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MOSCOW, February 5. /TASS/. The United States imposes sanctions against the most competitive enterprises of the Russian defense industry due to panic, Russian Deputy Prime Minister Dmitry Rogozin said on Thursday.
"Analysis of US sanctions against the Russian defense industry indicates that discriminatory measures are being taken against those of our enterprises which either outperform their American analogues or are at least as good," Rogozin wrote on his Twitter account.
"These unlawful sanctions are dictated by unfair competition or even simple envy with traces of panic," Rogozin said.
Plans to expand sanctions against Russia will be considered in Brussels on Friday by US Vice-President Joseph Biden and leaders of the European Union.
In the Belgian capital, Biden is slated to meet top European leaders to discuss boosting security and financial aid to Ukraine and tightening economic sanctions on Russia, senior US administration officials said earlier.
Russian officials and companies came under the first batch of Western sanctions, including visa bans and asset freezes, after Russia incorporated Crimea in mid-March 2014 after a coup in Ukraine in February 2014.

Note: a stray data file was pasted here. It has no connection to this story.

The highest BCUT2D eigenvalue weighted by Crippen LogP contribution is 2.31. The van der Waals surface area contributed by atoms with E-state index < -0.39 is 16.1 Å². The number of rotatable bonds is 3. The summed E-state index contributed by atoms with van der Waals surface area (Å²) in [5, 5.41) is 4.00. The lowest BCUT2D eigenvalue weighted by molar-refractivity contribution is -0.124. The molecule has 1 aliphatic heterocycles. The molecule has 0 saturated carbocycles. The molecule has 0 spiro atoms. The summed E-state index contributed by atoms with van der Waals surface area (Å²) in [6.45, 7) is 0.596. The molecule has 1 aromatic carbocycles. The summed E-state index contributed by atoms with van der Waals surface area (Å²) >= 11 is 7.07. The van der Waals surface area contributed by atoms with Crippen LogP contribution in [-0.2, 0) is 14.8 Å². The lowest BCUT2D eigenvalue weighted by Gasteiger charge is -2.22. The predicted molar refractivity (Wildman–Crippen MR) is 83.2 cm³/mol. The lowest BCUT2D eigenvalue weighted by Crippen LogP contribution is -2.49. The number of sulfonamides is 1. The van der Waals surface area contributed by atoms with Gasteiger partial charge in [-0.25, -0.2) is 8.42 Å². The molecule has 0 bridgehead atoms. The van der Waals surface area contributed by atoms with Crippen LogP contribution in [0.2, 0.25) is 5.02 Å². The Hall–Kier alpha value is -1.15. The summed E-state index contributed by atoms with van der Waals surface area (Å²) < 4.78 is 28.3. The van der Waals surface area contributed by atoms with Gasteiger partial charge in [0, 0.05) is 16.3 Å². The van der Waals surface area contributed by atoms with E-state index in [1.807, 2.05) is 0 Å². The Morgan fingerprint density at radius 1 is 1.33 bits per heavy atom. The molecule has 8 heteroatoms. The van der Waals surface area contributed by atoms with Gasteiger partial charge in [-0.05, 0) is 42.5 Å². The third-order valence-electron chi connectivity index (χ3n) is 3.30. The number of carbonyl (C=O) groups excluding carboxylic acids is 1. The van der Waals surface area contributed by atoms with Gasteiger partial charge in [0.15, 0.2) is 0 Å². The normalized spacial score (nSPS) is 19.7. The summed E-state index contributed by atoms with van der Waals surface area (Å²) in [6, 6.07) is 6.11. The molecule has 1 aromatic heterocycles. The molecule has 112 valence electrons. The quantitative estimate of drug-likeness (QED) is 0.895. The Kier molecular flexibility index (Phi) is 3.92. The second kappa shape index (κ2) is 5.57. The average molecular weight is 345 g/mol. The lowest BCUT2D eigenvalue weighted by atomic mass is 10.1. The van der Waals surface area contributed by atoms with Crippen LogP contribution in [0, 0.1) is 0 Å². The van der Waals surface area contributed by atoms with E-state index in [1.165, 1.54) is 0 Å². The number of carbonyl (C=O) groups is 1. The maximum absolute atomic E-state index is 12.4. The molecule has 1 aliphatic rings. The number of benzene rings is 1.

The West announced new sectoral penalties against Russia in late July 2014 over Moscow’s position on Ukrainian events, in particular, what the West claimed was Moscow’s alleged involvement in mass protests in Ukraine’s war-torn southeast.
In response, Russia imposed on August 6, 2014 a one-year ban on imports of beef, pork, poultry, fish, cheeses, fruit, vegetables and dairy products from Australia, Canada, the European Union, the United States and Norway.
New punitive measures against Russia were imposed in September 2014.
A system of import substitution had to be introduced in Russia in connection with imposition of Western sanctions on Russia for developments in Ukraine and Moscow’s countersanctions.
Russia has constantly dismissed accusations of "annexing" Crimea, because Crimea reunified with Russia voluntarily after a referendum, as well as allegations that Moscow could in any way be involved in hostilities in the southeast of Ukraine.
Russian Prime Minister Dmitry Medvedev said October 30, 2014 that while pursuing a policy of import substitution, Russia should not confine itself to replacement of goods imports but should also focus on substitution of foreign developments.
In his address to the Federal Assembly, Russia's parliament, on December 4, 2014, Russian President Vladimir Putin said that the import substitution policy is among the country’s long-term priorities.